NEW DELHI (REUTERS) – Indians, the world’s biggest buyers of bullion, took gold’s latest tumble as another incentive to buy on one of the country’s most auspicious festivals which fell on Friday.
“They started calling in from yesterday evening to lock on this buying opportunity. Even as I am speaking to you my three phones are ringing,” said Harshad Ajemra, owner of JJ Gold House in Kolkata on the east coast.
In the capital’s luxury Ashok Hotel, customers queued to pay for medallions and jewellery with brown-paper wrapped wads of banknotes at a fair for Akshaya Tritiya, one of the busiest gold-buying festivals alongside Diwali and Dhanteras in autumn.
At the centre of a flower-festooned hall, women in glittering saris and men in western gear weighed up gold medallions on the busiest stall of the fair, which was organised by India’s largest bullion importer, state-run MMTC.
“We’re buying from an investment point of view and for the festival,” said Mrs. Mehra, a housewife from Delhi, who was purchasing a gold medallion for the first time and did not provide a first name.
The medallions come slotted into a credit card sized plastic holder with the logo “A Mark of Purity” on the front and the weight of the gold stamped on the back, along with a hallmark.
Mehra, in a turquoise gold-embroidered sari, said jewellery tended to lose value on re-sale.
“When you return medallions, it’s the same value,” she said.
Last night’s fall had already translated into price cuts on the floor, with a 20 gram gold medallion asking 47,375 rupees on Friday from 48,015 rupees on Thursday.
Gold spot prices on international markets have fallen over $100 in five days but had steadied on Friday to around $1,486.96 per ounce.
India’s gold market is almost entirely fed by imports, which are expected to climb 64 percent to as much as 550 tonnes in 2011 with a normal monsoon forecast which may help farm incomes recover after a severe drought in 2009 slashed spending power.
“Those who will buy coins for investment may buy now expecting a rebound in prices,” said Kimti Lal Jain of Kailash Jewellery House in the capital. “But do not expect any major jump in jewellery sales.”
Jewellery buyers were taking the price fall in their stride as the difference of daily price changes is lower given the smaller size of purchases.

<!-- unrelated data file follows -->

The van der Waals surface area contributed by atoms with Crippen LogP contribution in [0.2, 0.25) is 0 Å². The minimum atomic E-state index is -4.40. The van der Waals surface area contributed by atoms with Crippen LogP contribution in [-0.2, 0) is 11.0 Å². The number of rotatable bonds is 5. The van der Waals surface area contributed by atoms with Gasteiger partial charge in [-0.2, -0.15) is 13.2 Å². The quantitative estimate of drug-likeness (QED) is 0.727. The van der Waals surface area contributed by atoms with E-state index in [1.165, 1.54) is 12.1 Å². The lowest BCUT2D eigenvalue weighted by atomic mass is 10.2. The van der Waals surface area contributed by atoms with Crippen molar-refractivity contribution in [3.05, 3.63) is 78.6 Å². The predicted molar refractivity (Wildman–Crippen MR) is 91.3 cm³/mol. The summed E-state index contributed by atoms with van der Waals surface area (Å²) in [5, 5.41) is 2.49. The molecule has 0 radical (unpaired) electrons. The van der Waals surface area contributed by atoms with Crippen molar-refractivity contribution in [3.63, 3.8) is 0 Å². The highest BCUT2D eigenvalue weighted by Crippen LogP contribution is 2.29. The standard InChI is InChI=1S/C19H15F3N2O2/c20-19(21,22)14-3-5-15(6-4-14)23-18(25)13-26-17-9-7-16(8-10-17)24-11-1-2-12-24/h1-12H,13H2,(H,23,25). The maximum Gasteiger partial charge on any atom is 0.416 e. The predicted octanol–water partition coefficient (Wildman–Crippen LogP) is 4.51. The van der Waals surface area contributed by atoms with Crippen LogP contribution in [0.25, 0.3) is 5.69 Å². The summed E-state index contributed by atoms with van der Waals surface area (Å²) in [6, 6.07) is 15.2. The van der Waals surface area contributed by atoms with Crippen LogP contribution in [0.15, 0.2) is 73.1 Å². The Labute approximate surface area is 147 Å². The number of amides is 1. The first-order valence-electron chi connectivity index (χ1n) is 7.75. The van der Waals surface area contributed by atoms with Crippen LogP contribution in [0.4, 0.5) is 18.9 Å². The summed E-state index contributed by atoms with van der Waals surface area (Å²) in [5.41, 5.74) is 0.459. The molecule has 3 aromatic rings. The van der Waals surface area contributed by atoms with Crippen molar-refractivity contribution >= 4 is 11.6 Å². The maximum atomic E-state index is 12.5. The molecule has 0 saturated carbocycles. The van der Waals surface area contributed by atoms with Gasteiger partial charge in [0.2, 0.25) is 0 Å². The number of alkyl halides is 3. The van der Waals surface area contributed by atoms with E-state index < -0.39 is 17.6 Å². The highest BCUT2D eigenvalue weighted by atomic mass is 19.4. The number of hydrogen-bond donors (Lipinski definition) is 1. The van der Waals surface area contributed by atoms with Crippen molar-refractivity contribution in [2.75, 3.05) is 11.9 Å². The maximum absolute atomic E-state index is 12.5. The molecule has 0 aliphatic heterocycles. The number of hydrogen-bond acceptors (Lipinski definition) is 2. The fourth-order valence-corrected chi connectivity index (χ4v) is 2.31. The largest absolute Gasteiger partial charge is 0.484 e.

“People here are not affected by the daily highs and lows. If you’re buying bulk, maybe it’s an issue, said Sharma, a homemaker from Delhi at a government-run MMTC fair.
Sharma, who didn’t want to give her first name, had bought a pair of 22-carat gold bracelets with a simple geometric design as an investment.
She declined to divulge the price but a similar pair, weighing 26.31 grams, were on offer at 64,000 rupees ($1,429).
“Price spikes don’t make any difference for jewellery. For raw gold maybe people prefer to buy when the price goes down,” said Love Kumar Sharma, senior manager with MMTC in Delhi.
Footfall at the fair was expected to more than double on Friday to about 50,000 people with turnover forecast at 80 to 100 million rupees $1.8 million to $2.2 million), from about thirty million rupees on Thursday.
Sanjay Anand, deputy general manager of MMTC, said around 40 percent of purchases would be jewellery with the bulk of the rest in medallions and plain gold. Some five percent would be silver. Cash purchases make up about 40 percent of turnover with credit card deals taking up the remainder.
The Bombay Bullion Association (BBA) said it expected total purchases on Akshaya Tritiya to be 20 million metric tonnes, up from 15 million metric tonnes last year.
The Bombay Stock Exchange and the National Stock Exchange extended trading hours for gold exchange-traded funds (ETFs) for the festival by five and a half hours.
“The fall is miniscule. And how much will you buy? You will buy only to the extent that your pocket allows. I am certainly not on a buying spree despite the fall,” said Leena Singh, a homemaker from Delhi out buying in Karol Bagh market for the festival.